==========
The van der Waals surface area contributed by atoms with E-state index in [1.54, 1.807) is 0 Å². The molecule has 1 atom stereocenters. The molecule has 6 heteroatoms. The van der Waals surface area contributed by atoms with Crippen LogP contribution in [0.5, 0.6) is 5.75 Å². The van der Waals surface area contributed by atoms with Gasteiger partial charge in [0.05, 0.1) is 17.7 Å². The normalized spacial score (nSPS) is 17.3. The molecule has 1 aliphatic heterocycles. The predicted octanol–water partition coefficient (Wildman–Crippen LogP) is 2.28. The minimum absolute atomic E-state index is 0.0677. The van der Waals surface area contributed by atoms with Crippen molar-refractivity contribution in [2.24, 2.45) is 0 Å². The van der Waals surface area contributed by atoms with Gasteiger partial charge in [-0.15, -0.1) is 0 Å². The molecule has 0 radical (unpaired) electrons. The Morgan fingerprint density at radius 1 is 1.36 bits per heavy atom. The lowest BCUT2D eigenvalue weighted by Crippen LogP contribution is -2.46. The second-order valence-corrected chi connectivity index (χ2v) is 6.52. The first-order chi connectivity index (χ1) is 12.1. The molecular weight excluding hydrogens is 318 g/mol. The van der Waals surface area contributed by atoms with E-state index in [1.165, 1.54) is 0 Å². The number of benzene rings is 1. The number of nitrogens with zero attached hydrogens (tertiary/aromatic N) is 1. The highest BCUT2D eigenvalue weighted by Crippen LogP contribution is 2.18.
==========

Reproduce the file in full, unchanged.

The van der Waals surface area contributed by atoms with E-state index in [1.54, 1.807) is 0 Å². The molecule has 1 atom stereocenters. The molecule has 6 heteroatoms. The van der Waals surface area contributed by atoms with Crippen LogP contribution in [0.5, 0.6) is 5.75 Å². The van der Waals surface area contributed by atoms with Gasteiger partial charge in [0.05, 0.1) is 17.7 Å². The normalized spacial score (nSPS) is 17.3. The molecule has 1 aliphatic heterocycles. The predicted octanol–water partition coefficient (Wildman–Crippen LogP) is 2.28. The minimum absolute atomic E-state index is 0.0677. The van der Waals surface area contributed by atoms with Crippen molar-refractivity contribution in [2.24, 2.45) is 0 Å². The van der Waals surface area contributed by atoms with Gasteiger partial charge in [-0.15, -0.1) is 0 Å². The molecule has 0 radical (unpaired) electrons. The Morgan fingerprint density at radius 1 is 1.36 bits per heavy atom. The lowest BCUT2D eigenvalue weighted by Crippen LogP contribution is -2.46. The second-order valence-corrected chi connectivity index (χ2v) is 6.52. The first-order chi connectivity index (χ1) is 12.1. The molecular weight excluding hydrogens is 318 g/mol. The van der Waals surface area contributed by atoms with E-state index in [1.165, 1.54) is 0 Å². The number of benzene rings is 1. The number of nitrogens with zero attached hydrogens (tertiary/aromatic N) is 1. The highest BCUT2D eigenvalue weighted by Crippen LogP contribution is 2.18.